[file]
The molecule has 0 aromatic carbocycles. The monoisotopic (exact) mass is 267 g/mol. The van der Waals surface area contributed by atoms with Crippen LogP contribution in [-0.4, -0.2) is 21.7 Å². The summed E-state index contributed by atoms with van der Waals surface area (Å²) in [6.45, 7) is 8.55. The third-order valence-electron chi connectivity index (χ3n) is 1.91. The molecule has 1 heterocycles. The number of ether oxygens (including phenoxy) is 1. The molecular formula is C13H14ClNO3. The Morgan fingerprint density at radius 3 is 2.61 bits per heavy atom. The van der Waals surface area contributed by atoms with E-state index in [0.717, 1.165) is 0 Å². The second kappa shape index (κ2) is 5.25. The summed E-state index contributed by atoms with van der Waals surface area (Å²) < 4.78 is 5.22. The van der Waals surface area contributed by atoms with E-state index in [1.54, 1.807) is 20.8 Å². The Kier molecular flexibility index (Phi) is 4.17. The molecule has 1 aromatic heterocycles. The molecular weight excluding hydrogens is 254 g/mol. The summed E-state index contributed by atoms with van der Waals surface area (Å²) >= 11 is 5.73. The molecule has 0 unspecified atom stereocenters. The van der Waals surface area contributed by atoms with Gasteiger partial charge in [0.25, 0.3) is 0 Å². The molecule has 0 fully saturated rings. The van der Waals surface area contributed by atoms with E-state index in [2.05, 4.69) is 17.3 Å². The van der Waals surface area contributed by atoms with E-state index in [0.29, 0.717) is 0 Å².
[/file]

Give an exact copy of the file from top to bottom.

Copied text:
The molecule has 0 aromatic carbocycles. The monoisotopic (exact) mass is 267 g/mol. The van der Waals surface area contributed by atoms with Crippen LogP contribution in [-0.4, -0.2) is 21.7 Å². The summed E-state index contributed by atoms with van der Waals surface area (Å²) in [6.45, 7) is 8.55. The third-order valence-electron chi connectivity index (χ3n) is 1.91. The molecule has 1 heterocycles. The number of ether oxygens (including phenoxy) is 1. The molecular formula is C13H14ClNO3. The Morgan fingerprint density at radius 3 is 2.61 bits per heavy atom. The van der Waals surface area contributed by atoms with E-state index in [0.717, 1.165) is 0 Å². The second kappa shape index (κ2) is 5.25. The summed E-state index contributed by atoms with van der Waals surface area (Å²) < 4.78 is 5.22. The van der Waals surface area contributed by atoms with E-state index in [1.54, 1.807) is 20.8 Å². The Kier molecular flexibility index (Phi) is 4.17. The molecule has 1 aromatic heterocycles. The molecular weight excluding hydrogens is 254 g/mol. The summed E-state index contributed by atoms with van der Waals surface area (Å²) >= 11 is 5.73. The molecule has 0 unspecified atom stereocenters. The van der Waals surface area contributed by atoms with Gasteiger partial charge in [0.25, 0.3) is 0 Å². The molecule has 0 fully saturated rings. The van der Waals surface area contributed by atoms with E-state index in [2.05, 4.69) is 17.3 Å². The van der Waals surface area contributed by atoms with E-state index in [0.29, 0.717) is 0 Å².